Accordingly, the democratically elected governments of EU Member States unanimously asked me to negotiate investment chapters in all our ongoing free trade agreements and to start self-standing investment negotiations with China.

During the process, the Council and the European Parliament will supervise any negotiations on investment protection that do take place – as they are doing with all the other parts of the talks.

Moreover, both institutions would have to approve any final deal before it became law.

So the process is extremely democratic and the public consultation is further proof of our wish for it to be open.

My second point is that investment protection is not something brand new that didn’t exist before. As I have already suggested, international investment agreements – including the ones people are worried about - already exist in their thousands. And despite their existence we have been able to put in place all the regulations of the EU's Single Market.

Third, investment protection agreements are much more limited than some critics would have us believe. They do not constitute a license to print money – to use an expression coined by Roy Thomson the founder of one half of our hosts' media business.

The truth is rather that we are dealing with a narrow set – four, roughly speaking – of common sense rules. Let me explain them.

In an agreement like this, a state makes the following promise to potential investors:

If you invest in my economy:

  1. I will not discriminate against you, compared with domestic or other foreign companies who are in similar situations;

  2. I will honour specific contracts I may conclude with respect to your investment;

  3. I will not expropriate your assets without fair compensation;

  4. And I will treat you in a fair and equitable manner, for example by making sure you get basic due process in case of a problem.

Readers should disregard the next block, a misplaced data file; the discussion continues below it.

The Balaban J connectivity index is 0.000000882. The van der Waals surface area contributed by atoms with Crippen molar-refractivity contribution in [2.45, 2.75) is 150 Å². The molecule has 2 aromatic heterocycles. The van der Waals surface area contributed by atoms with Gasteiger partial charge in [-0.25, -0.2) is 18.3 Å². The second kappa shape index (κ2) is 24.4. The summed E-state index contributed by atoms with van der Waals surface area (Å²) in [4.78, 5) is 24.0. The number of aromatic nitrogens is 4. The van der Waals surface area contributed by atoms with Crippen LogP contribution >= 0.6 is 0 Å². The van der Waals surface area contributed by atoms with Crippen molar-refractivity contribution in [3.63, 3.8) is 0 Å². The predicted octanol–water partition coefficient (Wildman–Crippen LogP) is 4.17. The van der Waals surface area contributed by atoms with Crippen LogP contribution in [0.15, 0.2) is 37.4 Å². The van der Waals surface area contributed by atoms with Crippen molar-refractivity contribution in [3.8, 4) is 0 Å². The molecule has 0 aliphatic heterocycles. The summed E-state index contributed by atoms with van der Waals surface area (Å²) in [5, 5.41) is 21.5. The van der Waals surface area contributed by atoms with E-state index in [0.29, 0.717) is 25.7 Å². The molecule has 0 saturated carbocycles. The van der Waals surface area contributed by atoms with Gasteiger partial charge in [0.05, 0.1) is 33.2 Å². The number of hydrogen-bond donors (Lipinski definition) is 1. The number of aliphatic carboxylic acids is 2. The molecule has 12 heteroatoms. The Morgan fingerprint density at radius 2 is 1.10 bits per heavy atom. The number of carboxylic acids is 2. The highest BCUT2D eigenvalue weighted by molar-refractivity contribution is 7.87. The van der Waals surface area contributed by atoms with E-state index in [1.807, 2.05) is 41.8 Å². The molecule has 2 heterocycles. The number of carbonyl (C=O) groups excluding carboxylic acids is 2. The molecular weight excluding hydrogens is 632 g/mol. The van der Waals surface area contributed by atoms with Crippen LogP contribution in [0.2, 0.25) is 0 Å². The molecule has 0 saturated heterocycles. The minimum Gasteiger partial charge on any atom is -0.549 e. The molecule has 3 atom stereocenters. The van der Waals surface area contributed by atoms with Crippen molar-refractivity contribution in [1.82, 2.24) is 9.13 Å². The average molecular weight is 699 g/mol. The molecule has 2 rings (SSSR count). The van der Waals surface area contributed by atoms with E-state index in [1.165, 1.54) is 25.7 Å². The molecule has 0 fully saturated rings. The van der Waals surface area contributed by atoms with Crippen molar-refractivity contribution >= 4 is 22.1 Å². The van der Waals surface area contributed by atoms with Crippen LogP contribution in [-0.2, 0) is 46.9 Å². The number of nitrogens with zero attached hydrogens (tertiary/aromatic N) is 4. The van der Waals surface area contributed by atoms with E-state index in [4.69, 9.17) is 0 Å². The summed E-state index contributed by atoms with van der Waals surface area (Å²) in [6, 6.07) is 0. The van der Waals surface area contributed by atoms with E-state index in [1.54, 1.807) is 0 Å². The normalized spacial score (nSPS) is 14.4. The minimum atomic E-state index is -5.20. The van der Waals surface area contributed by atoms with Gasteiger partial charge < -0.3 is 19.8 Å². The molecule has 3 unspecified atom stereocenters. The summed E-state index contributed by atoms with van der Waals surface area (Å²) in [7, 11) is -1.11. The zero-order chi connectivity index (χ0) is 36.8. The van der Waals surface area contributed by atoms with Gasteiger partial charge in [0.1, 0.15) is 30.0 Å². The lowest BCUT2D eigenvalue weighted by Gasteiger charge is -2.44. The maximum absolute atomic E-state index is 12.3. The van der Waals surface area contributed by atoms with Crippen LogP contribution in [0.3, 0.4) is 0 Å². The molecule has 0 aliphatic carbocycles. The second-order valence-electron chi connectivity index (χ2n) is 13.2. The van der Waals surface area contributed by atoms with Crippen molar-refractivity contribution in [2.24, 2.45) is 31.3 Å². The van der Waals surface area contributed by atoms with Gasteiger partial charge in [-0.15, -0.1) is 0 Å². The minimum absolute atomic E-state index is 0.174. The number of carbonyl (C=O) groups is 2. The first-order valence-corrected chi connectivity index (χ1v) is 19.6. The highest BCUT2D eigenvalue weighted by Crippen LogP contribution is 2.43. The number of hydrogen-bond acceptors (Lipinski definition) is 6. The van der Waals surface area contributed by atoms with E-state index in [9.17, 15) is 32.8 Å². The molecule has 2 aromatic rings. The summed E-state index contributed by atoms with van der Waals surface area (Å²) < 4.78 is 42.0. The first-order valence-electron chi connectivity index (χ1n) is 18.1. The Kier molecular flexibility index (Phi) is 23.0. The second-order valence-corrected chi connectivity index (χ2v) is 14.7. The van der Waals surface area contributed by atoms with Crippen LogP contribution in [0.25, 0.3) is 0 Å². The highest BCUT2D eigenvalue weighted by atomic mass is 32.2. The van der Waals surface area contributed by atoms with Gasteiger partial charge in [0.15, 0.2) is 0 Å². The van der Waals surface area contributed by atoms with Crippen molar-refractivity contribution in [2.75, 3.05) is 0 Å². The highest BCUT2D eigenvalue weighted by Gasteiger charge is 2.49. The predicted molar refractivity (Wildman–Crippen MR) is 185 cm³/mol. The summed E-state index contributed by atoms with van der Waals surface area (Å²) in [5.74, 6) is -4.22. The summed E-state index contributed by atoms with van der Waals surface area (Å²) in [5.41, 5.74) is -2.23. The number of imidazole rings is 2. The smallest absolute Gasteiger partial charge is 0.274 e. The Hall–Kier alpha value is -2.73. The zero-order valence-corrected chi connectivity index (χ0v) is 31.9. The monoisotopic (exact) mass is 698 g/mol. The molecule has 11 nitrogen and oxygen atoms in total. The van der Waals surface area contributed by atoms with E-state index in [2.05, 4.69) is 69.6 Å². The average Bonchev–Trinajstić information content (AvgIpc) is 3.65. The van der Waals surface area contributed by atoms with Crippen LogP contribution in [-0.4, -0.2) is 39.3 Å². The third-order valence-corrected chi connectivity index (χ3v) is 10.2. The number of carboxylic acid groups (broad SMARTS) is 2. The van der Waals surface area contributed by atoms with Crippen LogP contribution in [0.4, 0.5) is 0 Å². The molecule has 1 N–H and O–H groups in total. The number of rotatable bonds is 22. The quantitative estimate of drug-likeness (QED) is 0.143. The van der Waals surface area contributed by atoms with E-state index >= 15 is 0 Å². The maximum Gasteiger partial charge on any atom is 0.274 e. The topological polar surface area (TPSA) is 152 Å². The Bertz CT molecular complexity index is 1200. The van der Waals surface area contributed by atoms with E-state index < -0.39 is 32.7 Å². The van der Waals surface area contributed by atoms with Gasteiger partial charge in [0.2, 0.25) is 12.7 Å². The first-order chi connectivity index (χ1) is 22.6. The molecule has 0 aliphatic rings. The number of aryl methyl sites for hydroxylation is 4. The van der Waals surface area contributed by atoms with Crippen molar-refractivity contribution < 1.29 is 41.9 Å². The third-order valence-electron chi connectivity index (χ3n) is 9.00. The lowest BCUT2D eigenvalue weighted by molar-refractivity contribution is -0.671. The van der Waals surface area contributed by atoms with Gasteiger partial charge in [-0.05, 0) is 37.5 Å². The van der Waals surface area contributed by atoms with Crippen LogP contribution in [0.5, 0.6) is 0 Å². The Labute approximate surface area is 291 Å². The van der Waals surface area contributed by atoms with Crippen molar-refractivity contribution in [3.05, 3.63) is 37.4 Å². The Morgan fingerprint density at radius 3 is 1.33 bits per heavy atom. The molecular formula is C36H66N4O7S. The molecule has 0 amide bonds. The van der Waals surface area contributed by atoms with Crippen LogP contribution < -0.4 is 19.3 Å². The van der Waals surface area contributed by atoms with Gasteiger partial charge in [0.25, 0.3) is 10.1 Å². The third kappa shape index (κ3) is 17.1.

I think you will agree that there is nothing shocking here. These are in fact basic principles of the rule of law. Versions of them can be found in the legislation of the EU and its Member States and also in the United States.

So there is no reason of principle why any of them should get in the way of making policy in the public interest.

However, we do need to make sure that none of these rules stops us from making necessary and justified public policy in practice.

And I strongly believe there is room for debate, interpretation and improvement in that area. Because the way you formulate the basic rules can mean real differences in outcomes.

For example, the legal concept of expropriation does not only cover the outright seizure of property rights from the investor by the state. It also covers other actions by government that would have an equivalent effect. This is called "indirect expropriation."

And here, we must take care to set very clear boundaries in order to fully protect governments' right to regulate in the public interest.

That is why I have proposed to bring more legal clarity to Europe's future investment agreements by reforming clauses like this. I also want to do so by clarifying the definition of the concept of "fair and equitable treatment".